May 14, 2011

The Bureau of Internal Revenue (BIR) Seminar


This morning, I attended the seminar required by the Bureau of Internal Revenue for newly registered businesses. I registered Escrive Writing and Editing, a writing and editing group.

So today I am writing about what I learned at the BIR seminar.

1. BIR is divided into different regional offices, which is divided into different revenue districts, with their own revenue district offices (RDOs). Since I used to work in Quezon City, I was registered under RDO 040. Now that I have left my QC job and have put up a business in Rodriguez, Rizal, which is in RDO 045, I had to move my BIR registration from RDO 040 to RDO 045. (Incidentally, I had to do that before I could register my business.)

2. You need to pay at the revenue district where you are registered. Now that I'm registered at RDO 045, if I pay my taxes anywhere in revenue district 040, they may accept my payment there, but I will be penalized 25% of my basic tax due to wrong venue of filing.

3. You don't have to go to the BIR office to pay. You can pay at any authorized agent bank (AAB) within your revenue district, or you can pay at a BIR collection office, often found at the municipal hall. Just be sure to bring your required forms with you, for stamping.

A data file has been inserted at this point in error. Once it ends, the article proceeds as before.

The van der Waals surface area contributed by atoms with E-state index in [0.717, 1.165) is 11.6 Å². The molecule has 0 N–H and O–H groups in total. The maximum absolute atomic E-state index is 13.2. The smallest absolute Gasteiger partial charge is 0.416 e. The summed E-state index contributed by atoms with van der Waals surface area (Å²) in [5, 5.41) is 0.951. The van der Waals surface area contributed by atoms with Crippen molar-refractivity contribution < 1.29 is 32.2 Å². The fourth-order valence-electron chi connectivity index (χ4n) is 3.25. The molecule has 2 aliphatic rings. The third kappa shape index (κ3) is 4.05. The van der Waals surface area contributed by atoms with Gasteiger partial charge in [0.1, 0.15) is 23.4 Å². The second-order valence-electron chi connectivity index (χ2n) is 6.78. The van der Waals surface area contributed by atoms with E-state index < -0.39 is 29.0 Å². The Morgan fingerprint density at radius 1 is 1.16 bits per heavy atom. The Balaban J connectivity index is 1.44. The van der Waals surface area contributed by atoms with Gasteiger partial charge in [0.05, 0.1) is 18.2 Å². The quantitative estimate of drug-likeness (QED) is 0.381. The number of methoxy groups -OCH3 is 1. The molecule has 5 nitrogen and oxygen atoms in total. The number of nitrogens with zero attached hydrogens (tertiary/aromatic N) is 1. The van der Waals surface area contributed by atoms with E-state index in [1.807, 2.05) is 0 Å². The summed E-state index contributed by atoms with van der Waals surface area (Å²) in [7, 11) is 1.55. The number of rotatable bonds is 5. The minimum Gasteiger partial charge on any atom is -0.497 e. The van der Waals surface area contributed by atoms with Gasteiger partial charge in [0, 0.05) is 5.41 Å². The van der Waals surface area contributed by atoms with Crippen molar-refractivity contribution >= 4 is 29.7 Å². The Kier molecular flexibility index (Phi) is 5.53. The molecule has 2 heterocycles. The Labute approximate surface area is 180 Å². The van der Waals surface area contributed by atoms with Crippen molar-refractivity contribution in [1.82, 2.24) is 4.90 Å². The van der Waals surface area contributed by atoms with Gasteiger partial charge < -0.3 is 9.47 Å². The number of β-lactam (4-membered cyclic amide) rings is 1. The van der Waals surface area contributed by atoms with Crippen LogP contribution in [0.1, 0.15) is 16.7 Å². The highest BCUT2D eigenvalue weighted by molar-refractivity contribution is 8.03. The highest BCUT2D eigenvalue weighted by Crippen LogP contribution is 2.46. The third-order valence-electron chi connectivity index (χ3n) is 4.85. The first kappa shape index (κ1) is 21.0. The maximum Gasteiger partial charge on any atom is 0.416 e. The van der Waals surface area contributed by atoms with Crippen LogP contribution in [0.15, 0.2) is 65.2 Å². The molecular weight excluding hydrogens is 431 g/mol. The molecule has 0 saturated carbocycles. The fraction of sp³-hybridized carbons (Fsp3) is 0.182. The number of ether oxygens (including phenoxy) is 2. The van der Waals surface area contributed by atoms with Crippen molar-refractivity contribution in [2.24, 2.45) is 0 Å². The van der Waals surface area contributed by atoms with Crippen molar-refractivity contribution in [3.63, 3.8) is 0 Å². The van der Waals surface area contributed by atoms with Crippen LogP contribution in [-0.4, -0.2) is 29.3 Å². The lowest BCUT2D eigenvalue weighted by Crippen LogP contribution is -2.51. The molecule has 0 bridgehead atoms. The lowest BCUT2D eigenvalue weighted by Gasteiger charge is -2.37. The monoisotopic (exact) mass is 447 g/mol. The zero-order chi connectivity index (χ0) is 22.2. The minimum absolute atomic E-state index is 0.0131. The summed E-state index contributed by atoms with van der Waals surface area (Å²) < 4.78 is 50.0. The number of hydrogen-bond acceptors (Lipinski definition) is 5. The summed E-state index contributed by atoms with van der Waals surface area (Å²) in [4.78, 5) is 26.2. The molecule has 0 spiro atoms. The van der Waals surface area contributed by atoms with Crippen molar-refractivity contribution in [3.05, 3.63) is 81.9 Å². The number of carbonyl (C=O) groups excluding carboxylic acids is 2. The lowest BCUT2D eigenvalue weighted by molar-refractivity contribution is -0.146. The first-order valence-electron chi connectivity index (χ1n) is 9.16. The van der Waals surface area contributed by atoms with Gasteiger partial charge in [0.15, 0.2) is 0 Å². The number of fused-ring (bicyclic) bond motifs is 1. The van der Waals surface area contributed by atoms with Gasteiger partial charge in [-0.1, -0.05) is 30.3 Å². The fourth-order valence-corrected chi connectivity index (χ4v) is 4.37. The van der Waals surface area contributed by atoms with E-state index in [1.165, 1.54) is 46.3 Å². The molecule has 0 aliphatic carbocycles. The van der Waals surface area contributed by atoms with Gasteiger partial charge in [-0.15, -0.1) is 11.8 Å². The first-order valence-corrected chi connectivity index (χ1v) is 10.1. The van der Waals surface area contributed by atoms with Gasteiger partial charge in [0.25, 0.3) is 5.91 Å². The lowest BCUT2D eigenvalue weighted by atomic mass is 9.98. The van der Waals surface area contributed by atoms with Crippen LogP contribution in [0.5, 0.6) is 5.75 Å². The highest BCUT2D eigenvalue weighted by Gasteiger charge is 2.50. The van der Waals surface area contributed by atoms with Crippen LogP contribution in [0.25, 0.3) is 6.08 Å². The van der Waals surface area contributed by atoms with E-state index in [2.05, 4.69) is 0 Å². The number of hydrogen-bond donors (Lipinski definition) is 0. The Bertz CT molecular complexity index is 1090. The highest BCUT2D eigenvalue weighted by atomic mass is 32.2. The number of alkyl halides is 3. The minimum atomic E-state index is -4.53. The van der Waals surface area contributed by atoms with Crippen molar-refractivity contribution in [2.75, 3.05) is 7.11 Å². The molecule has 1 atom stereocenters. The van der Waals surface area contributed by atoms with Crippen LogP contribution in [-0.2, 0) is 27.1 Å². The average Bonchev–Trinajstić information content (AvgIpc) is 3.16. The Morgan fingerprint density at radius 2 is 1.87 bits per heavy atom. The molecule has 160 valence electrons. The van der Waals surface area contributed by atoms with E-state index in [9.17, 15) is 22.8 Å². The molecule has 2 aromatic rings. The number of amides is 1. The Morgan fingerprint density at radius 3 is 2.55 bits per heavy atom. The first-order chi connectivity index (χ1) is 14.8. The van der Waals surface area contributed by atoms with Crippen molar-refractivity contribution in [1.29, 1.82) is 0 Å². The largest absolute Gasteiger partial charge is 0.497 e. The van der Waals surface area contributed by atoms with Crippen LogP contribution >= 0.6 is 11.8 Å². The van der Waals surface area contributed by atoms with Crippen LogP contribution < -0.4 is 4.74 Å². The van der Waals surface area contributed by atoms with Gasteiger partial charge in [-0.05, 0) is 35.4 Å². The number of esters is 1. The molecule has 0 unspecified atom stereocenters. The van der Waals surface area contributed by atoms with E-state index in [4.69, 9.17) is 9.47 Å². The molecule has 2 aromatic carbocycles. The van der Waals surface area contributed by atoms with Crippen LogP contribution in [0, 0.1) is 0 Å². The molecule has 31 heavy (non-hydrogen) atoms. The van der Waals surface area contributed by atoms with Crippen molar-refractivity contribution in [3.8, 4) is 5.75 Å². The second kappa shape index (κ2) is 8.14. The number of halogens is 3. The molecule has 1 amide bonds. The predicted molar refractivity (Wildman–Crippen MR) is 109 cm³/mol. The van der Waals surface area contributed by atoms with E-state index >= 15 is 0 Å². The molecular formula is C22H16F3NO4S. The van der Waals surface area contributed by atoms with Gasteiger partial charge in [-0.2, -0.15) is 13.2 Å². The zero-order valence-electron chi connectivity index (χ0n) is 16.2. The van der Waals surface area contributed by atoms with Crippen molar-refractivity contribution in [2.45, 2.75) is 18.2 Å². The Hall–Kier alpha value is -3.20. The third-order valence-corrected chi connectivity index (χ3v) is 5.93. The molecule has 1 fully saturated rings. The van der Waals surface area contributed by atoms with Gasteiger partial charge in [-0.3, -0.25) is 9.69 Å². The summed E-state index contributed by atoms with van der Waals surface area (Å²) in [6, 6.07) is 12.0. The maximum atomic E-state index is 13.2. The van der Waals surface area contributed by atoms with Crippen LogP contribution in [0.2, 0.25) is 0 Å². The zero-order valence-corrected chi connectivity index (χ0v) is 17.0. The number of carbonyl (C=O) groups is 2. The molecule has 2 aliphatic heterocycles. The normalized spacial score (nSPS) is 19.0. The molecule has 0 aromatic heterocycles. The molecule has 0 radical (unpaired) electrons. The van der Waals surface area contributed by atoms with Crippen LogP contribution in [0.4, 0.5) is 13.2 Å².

4. There are two kinds of businesses: VAT and non-VAT. If your gross income is 1.5 million pesos per year or more, you are automatically classified under VAT. If your gross income is less than 1.5 million per year, you qualify for non-VAT.

However, even if you are earning less than 1 million annually, you may also want to register as VAT if you are targeting VAT clients. The reason: VAT businesses will normally not transact with non-VAT businesses, because then, they will not be able to declare their purchases from you under their expenses. (There is a somewhat complex explanation to that. For now, just trust me on this.)

5. There are required forms for registering a business, depending on whether you are registering as an individual or as a corporation/organization. For more information on business registration, click here.


Individual Corporation/Organization
Form 1901: basic information
Form 1903: basic business information
Form 0605: P500 for each business, plus penalty if you register with the BIR more than a month after you get your municipal/mayor's permitForm 0605: payment form, also P500 for each distinct business entity